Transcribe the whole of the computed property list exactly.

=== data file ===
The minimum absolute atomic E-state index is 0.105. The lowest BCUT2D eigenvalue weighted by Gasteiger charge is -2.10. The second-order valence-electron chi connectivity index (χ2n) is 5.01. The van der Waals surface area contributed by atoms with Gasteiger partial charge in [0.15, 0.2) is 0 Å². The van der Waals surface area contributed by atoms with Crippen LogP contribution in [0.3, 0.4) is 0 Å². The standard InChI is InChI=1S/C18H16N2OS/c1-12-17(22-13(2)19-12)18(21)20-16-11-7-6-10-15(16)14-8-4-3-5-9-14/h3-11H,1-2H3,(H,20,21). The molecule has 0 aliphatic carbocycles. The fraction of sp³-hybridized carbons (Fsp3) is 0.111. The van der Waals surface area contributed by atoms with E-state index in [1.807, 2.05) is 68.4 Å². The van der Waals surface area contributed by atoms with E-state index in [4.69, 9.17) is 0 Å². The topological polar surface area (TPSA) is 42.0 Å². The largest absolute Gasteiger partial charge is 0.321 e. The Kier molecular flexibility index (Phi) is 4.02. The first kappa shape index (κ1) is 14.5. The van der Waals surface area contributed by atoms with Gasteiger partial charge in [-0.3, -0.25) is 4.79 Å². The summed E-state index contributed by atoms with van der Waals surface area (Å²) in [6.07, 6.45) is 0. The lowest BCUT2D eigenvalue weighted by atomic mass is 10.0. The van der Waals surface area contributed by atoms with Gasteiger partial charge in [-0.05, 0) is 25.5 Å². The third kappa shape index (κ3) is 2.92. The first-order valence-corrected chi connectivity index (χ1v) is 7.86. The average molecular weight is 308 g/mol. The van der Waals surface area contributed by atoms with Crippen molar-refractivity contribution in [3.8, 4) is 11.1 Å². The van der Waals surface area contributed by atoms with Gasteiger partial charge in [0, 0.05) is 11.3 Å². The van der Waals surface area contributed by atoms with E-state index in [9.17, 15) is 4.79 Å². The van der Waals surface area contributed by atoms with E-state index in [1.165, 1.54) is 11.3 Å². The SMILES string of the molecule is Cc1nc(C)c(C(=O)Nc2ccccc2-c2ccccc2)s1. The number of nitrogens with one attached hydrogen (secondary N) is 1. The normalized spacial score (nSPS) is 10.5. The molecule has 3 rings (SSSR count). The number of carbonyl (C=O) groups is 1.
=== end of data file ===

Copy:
The minimum absolute atomic E-state index is 0.105. The lowest BCUT2D eigenvalue weighted by Gasteiger charge is -2.10. The second-order valence-electron chi connectivity index (χ2n) is 5.01. The van der Waals surface area contributed by atoms with Gasteiger partial charge in [0.15, 0.2) is 0 Å². The van der Waals surface area contributed by atoms with Crippen LogP contribution in [0.3, 0.4) is 0 Å². The standard InChI is InChI=1S/C18H16N2OS/c1-12-17(22-13(2)19-12)18(21)20-16-11-7-6-10-15(16)14-8-4-3-5-9-14/h3-11H,1-2H3,(H,20,21). The molecule has 0 aliphatic carbocycles. The fraction of sp³-hybridized carbons (Fsp3) is 0.111. The van der Waals surface area contributed by atoms with E-state index in [1.807, 2.05) is 68.4 Å². The van der Waals surface area contributed by atoms with E-state index in [4.69, 9.17) is 0 Å². The topological polar surface area (TPSA) is 42.0 Å². The largest absolute Gasteiger partial charge is 0.321 e. The Kier molecular flexibility index (Phi) is 4.02. The first kappa shape index (κ1) is 14.5. The van der Waals surface area contributed by atoms with Gasteiger partial charge in [-0.3, -0.25) is 4.79 Å². The summed E-state index contributed by atoms with van der Waals surface area (Å²) in [6.07, 6.45) is 0. The lowest BCUT2D eigenvalue weighted by atomic mass is 10.0. The van der Waals surface area contributed by atoms with Gasteiger partial charge in [-0.05, 0) is 25.5 Å². The third kappa shape index (κ3) is 2.92. The first-order valence-corrected chi connectivity index (χ1v) is 7.86. The average molecular weight is 308 g/mol. The van der Waals surface area contributed by atoms with Crippen molar-refractivity contribution in [3.8, 4) is 11.1 Å². The van der Waals surface area contributed by atoms with Gasteiger partial charge in [0, 0.05) is 11.3 Å². The van der Waals surface area contributed by atoms with E-state index in [9.17, 15) is 4.79 Å². The van der Waals surface area contributed by atoms with E-state index in [1.165, 1.54) is 11.3 Å². The SMILES string of the molecule is Cc1nc(C)c(C(=O)Nc2ccccc2-c2ccccc2)s1. The number of nitrogens with one attached hydrogen (secondary N) is 1. The normalized spacial score (nSPS) is 10.5. The molecule has 3 rings (SSSR count). The number of carbonyl (C=O) groups is 1.